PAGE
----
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Nhan đề: Gender differences in student achievement in Vietnam: findings from the 2007 National Survey of Student Achievement
Tác giả: Cuc, Nguyen Thi Kim
Griffin, Patrick
Từ khoá: Gender
Student achievement
Agender inequlity
Male student
Female student
Tùng thư/Số báo cáo: Paper prepared for the Gender Equality In Education: Looking Beyond Parity: An IIEP evidence-based Policy Forum,3-4 October 2011, Paris;
Tóm tắt: In order to improve the learning outcomes of both male and female students, it is important to improve understanding of how they learn and the source of any gender inequality. Understanding the reasons for differences in student performance might be considered the first step for designing effective educational policies to addressquality and equity concerns. Studies of the relationship between gender and student achievement demonstrate that girls tend to have a higher reading achievement than boys (EURYDICE, 2010; Nguyen, Wu and Gillis, 2005; Rothman and McMillan, 2003; World Bank, 2004). While studies show that gender differences in mathematics are somewhat mixed, most show no consistent gender gap among students at the primarylevel (EURYDICE, 2010; OECD, 2009; Rothman and McMillan, 2003). The relationship between gender and student achievement has not been given much attention in education studies in Vietnam. Gender has been addressed as a factor associated with school participation more than as one associated with achievement. Only two small scale studies, conducted at rural lower secondary schools, in Vinh Phu and Bac Giang provinces, addressed the relationship between gender and student achievement. It was found that females performed better than males in reading; there was no significant difference in mathematics achievement (Nguyen, 1998; 2003). The emergence of large‐scale surveys of student achievement in Vietnam in the 21st century has created opportunities for research addressing the gender gap in education. The results from a 2001 national survey of grade 5 student achievement supported the finding from the studies conducted by Nguyen (1998). It was found that girls outperformed boys in reading, but that there was no significant difference in mathematics test scores (World Bank, 2004). In order to establish gender difference achievement trends in primary school students, this paper addresses the followingquestions: To what extent do male and female achievements differ on Vietnamese large scale achievement surveys? How do gender differences vary across school locations, regional and ethnic groups? What is the relative importance of gender compared to other influences on student achievement?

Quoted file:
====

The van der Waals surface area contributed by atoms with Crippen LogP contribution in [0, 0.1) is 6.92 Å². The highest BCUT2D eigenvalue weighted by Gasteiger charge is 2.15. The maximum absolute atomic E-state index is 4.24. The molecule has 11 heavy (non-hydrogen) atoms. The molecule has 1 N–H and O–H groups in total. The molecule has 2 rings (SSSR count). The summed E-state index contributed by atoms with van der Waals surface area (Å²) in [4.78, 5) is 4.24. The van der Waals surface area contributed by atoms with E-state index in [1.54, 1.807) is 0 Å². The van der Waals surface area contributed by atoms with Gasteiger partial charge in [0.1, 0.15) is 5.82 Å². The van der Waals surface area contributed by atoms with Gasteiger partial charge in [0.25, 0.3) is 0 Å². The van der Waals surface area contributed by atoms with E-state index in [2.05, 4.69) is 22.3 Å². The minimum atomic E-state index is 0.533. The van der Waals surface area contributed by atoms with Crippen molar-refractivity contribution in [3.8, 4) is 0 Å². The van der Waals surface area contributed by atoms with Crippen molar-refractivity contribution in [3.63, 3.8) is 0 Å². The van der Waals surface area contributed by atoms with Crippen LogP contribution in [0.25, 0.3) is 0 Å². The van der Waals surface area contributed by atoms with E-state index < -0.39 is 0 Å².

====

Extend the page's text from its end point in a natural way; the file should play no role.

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Appears in Collections:Gender issues

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